Mobile phone abuse
In Spain, approximately every three years, a person changes their mobile phone. Many times, the old phone ends up forgotten in a drawer. Then time passes, the software becomes outdated, the model obsolete and an electronic waste accumulates at home that is not going to be given any further use. However, many of its components are recyclable and represent an economic and resource saving if they are managed properly.
In 2019 alone, 17.4% of electronic waste in the world was properly documented and recycled. This percentage, although small, represented a potential value of 10 million dollars and four million tons of raw materials available for recycling, and avoided the emission of 15 million tons of carbon dioxide into the atmosphere.
The 2030 Agenda and the SDGs also benefit from this waste management by betting on greater environmental and health awareness, reducing adverse environmental impacts in cities, promoting a rights-based approach to children’s health, promote the creation of decent jobs, the prohibition of child labor and to guarantee a model of sustainable consumption and production.
Marie-Noël Bruné Drisse, from the Children’s Environmental Health, Chemical Safety and Health unit, from the WHO Department of Environment, Climate Change and Health and author of the report, insists on the idea that inappropriate waste management is a growing health problem that will have a devastating effect for years to come. Although the study was completed shortly before the start of the COVID-19 pandemic, the experience can serve to raise awareness about the risks of infectious diseases in community settings.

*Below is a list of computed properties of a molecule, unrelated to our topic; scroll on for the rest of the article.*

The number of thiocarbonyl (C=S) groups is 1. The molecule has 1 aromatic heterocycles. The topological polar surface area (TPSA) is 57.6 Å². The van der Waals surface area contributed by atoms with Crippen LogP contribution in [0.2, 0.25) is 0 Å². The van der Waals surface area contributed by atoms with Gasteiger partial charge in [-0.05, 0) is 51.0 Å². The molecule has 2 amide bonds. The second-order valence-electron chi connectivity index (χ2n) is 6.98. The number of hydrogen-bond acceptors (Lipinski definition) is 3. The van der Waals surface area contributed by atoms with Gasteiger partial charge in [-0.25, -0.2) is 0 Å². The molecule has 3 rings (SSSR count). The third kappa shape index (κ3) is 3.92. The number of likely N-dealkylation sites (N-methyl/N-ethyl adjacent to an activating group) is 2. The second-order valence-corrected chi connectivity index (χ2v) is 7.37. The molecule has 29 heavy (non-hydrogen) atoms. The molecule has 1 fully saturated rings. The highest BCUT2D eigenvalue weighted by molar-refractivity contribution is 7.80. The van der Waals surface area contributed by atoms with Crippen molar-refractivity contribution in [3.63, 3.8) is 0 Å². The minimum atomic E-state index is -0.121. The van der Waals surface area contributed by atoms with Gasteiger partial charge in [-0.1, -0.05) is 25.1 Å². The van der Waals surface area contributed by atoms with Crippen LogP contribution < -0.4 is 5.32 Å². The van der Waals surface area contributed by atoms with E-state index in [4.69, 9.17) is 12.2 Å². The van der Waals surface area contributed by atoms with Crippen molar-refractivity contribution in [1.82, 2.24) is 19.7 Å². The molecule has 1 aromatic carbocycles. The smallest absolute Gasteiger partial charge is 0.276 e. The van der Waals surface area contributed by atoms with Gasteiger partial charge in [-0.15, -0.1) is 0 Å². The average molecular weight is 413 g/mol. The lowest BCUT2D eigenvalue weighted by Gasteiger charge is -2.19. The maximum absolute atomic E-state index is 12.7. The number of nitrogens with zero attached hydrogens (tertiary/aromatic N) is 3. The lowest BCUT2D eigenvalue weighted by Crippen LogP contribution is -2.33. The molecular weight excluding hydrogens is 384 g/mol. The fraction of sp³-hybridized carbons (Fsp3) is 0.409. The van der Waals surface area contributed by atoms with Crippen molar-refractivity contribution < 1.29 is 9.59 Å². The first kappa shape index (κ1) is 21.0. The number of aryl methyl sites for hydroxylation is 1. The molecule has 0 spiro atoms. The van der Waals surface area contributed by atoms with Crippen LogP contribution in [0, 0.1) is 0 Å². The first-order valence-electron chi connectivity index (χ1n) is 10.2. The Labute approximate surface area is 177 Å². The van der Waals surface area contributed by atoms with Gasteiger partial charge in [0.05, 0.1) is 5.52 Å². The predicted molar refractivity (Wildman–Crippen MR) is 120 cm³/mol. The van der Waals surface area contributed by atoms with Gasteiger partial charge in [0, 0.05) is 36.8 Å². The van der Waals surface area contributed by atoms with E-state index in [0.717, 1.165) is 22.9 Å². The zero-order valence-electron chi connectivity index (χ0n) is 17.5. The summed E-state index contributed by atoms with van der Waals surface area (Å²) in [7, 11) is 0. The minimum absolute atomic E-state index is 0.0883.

Improper waste management is a growing health problem that will have a devastating effect for years to come.
The report underlines the importance of posing this situation as an environmental and public health problem that involves all countries. To do this, it is committed to effective policies that curb the export and import of electronic waste and measures aimed at guaranteeing health and safety at work. It also proposes proposing contextualized solutions that make the workers of these clandestine landfills visible and take into account and raise awareness from a health perspective of the health risks that this type of garbage entails for the entire community. More research, more resources and a commitment to the circular economy while consuming less.
Bruné Drisse also highlights the importance of incorporating communities and workers as part of the solutions, of promoting access to direct care health systems and of being aware of the health problems they pose. “We understand, and I think this is fundamental, that commitment with young people is essential, because they are the present and future consumers of electronic products, and they are unique agents of change and support, as we saw in the March for Climate, when they demanded Actions. They can be aware of the impact that electronics can have on future health and the environment and will undoubtedly be one of the most important allies to act ”. That is, reduce, repair, recycle, reuse and raise awareness. Because the health and protection of children and adolescents is a global issue.